The incidence of SSI is difficult to establish because criteria are not always standardized [15]. A substantial proportion of infections is only detected post-discharge and may be treated in the community without notification [13]. According to the World Health Organization (WHO), the cumulative incidence of SSI is 0.9% in the USA (2014) and ranges between 0.75 and 9.5% across different types of surgery in Europe (2010–2011) [2, 16]. However, low-income countries carry a disproportionately greater SSI burden [3, 4, 9, 16,17,18]. The WHO reports a pooled SSI incidence in low- and middle-income countries (LMICs) of 11.8% [17]. In the APAC region, the reported incidence of SSI varies widely—cumulative incidences of 2.8% in Australia (2002–2013), 2.0–9.7% in the Republic of Korea, 4% in China (2000–2017), and 7.8% in South East Asia and Singapore (pooled; 2000–2012) [3, 17, 19,20,21].

The landscape of surgical site infections—an APAC perspective

On July 30–31, 2019 an SSI Prevention Symposium was held in Singapore where 10 stakeholders from across the region and North America representing infection control, surgical sciences, quality services and nursing met to discuss the need for the standardization of evidence-based practices to improve the surgical outcomes of patients in the Asia–Pacific region. The APAC region comprises a diverse range of countries with varying climates and cultural, religious, demographic, and healthcare funding landscapes. The distribution of microbial pathogens responsible for SSIs also varies across the region [16]. As such, APAC presents unique and wide-ranging challenges related to SSI prevention and control within in-patient and post-discharge environments.

While a significant number of recent studies on SSI from the region exists, information on how to utilize the data to improve SSI prevention is scarce. Some countries do not have contextually applicable national guidelines, and many lack standardized protocols and accountabilities for guideline implementation and SSI monitoring. Although some countries have mandatory requirements for SSI reporting that inform reimbursement decisions, several countries within APAC have inadequate infection prevention and control surveillance programs, standardized surveillance systems and accountabilities [3, 16]. SSI rates have been shown to strongly correlate with the degree of concordance to guidelines, and a large systematic review has estimated that half of all SSIs could be prevented through appropriate application of evidence-based strategies [22, 23]. The consensus expert panel that met in Singapore agreed that the burden of SSI in the region could be alleviated through implementation of the standardized SSI prevention guidelines and improved surveillance.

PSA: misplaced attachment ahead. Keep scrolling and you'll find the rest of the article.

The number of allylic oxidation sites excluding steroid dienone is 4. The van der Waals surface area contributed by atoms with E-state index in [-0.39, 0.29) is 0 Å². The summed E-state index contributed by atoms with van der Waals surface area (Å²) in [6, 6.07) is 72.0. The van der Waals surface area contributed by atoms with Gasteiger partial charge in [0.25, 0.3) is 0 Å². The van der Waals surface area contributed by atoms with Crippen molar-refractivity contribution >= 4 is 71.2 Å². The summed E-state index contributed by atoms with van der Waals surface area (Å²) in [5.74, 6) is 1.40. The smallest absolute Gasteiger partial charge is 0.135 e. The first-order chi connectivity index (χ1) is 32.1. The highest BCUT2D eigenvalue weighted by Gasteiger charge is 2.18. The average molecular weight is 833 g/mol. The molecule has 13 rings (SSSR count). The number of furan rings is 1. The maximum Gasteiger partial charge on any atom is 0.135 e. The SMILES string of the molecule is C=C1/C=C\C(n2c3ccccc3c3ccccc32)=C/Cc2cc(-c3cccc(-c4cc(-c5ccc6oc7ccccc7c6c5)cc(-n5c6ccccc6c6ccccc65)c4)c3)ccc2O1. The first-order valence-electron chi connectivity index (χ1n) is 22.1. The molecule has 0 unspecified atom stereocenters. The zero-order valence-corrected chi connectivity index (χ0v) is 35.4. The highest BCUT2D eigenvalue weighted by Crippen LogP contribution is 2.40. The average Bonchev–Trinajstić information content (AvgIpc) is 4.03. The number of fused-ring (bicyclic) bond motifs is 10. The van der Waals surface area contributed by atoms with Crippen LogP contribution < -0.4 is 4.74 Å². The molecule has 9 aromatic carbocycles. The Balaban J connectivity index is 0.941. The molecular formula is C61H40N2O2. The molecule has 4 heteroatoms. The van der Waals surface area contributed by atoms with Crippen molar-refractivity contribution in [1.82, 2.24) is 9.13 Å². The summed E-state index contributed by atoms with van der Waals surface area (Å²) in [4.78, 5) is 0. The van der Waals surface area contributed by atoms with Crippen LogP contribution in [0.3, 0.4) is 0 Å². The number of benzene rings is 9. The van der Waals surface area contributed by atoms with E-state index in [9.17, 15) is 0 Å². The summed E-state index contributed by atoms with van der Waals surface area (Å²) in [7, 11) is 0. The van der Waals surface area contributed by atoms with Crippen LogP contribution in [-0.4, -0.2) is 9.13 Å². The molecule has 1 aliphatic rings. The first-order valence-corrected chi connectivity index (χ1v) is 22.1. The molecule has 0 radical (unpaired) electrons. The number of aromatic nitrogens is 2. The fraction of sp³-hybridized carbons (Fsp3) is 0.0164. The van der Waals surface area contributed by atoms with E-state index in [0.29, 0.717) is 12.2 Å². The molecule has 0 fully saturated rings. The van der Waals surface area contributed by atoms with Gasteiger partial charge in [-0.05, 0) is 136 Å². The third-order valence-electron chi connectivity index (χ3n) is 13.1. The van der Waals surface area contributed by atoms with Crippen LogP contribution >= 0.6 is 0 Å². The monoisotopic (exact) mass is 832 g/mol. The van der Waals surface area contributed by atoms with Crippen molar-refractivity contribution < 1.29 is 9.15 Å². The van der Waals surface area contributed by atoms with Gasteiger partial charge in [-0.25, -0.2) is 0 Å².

The Singapore symposium served as a platform to: (1) identify persistent gaps and barriers to SSI prevention in APAC, (2) discuss evidence-based SSI prevention strategies and solutions that demonstrated improved outcomes, elevating the standard of patient care, and (3) achieve consensus on the best ways to implement SSI prevention and surveillance guidelines across the APAC region.

Strategy for achieving consensus